Solar energy is arguably the most reliable and cleanest form of renewable energy available to the common person. Additionally it is a never ending source of energy. While fossil fuels can theoretically run dry one time or the other, solar energy will be available in abundance till the day the earth exists. Given this scenario – affordability is not to be excluded – it is no wonder that countries and individuals are switching to solar energy over other forms of power.
What then are the components that make up a total solar energy unit?
Solar panels on the roof
The first component of solar systems is the solar panels which are placed on the roof where there will not be any shade or shadow, especially during the peak sunlight hours of 9am to 3pm. Generally a south facing orientation is preferred but that depends in inclination the panels are being installed. Any shading will disrupt production of power. Its importance can be gauged from the fact that even if one of the 36 cells in a solar panel goes below a shade, power production will be halved. The latest solar panels have systems that move and track the progress of the sun across the sky throughout the day.
Solar panels are also called modules. These contain photovoltaic cells made of silicon and transform the sunlight not into heat but into electricity. These cells have a positive and negative film, made of silicon which is placed under a thin slice of glass. The sunlight that falls on the cells has photons which displace the electrons from the silicon. These free negatively charged electrons move to one side of the silicon cell, thereby creating an electric voltage. It can be collected and stored in an electric box known as a fused array combiner. This box contains fuses and connections that transfer this electricity to an inverter. The current at this stage is DC (Direct Current) and must be converted to AC (Alternating Current) if it has to be used in your home or office. Any unit has a large number of solar panels that are connected to each other by wiring and forms a solar photovoltaic array.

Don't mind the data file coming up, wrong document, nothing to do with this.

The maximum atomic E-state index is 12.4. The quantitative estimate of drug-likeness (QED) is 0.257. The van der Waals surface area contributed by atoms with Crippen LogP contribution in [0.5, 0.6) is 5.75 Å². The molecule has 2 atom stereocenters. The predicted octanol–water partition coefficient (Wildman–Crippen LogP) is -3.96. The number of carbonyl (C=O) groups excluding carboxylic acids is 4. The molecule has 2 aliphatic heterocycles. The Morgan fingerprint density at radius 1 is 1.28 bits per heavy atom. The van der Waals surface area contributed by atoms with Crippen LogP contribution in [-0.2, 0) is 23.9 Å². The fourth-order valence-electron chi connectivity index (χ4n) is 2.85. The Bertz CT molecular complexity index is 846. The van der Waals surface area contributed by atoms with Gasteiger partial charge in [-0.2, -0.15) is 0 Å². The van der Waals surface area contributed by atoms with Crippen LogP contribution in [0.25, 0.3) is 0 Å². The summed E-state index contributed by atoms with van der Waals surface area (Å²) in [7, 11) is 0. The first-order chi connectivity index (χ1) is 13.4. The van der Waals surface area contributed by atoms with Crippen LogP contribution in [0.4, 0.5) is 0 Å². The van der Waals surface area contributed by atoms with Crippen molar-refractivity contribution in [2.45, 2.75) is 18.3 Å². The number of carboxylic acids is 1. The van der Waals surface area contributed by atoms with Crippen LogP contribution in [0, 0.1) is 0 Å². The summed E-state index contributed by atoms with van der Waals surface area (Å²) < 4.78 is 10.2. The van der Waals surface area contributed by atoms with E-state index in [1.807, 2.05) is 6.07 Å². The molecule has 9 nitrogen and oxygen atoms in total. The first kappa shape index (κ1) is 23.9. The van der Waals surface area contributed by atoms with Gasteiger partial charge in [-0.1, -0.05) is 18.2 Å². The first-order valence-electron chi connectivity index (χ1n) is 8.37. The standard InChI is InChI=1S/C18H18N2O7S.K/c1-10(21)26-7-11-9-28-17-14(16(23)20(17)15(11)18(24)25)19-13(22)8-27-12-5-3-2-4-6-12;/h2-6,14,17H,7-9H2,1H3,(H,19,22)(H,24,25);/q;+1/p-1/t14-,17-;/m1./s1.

The inverter steps up the DC power generated by the solar panels to AC 120/240 volt that can be used in the home or office. The inverter is connected directly to a dedicated circuit breaker in the main electric panel. The inverter is usually installed as close to the solar panels as possible and also in close proximity to the electrical main or sub panels of the home. Since the inverter makes a humming noise, it is usually fixed to external walls. If your solar energy system produces more power than you immediately consume, your electric utility meter will turn backwards!
In a solar electricity system that is linked to the utility grid, the DC power is converted to usable 120/240 AC power that goes directly into the electricity distribution network of the building. This is “net-metered”, that is the demand for power from the general utility grid is reduced when the solar panels are generating power. This leads to a lowering of energy bills.
While it is true that solar energy generating systems do not come cheap, the initial investment is quickly recouped through lower electricity bills. This is apart from ensuring a clean and green environment and reducing pollution levels.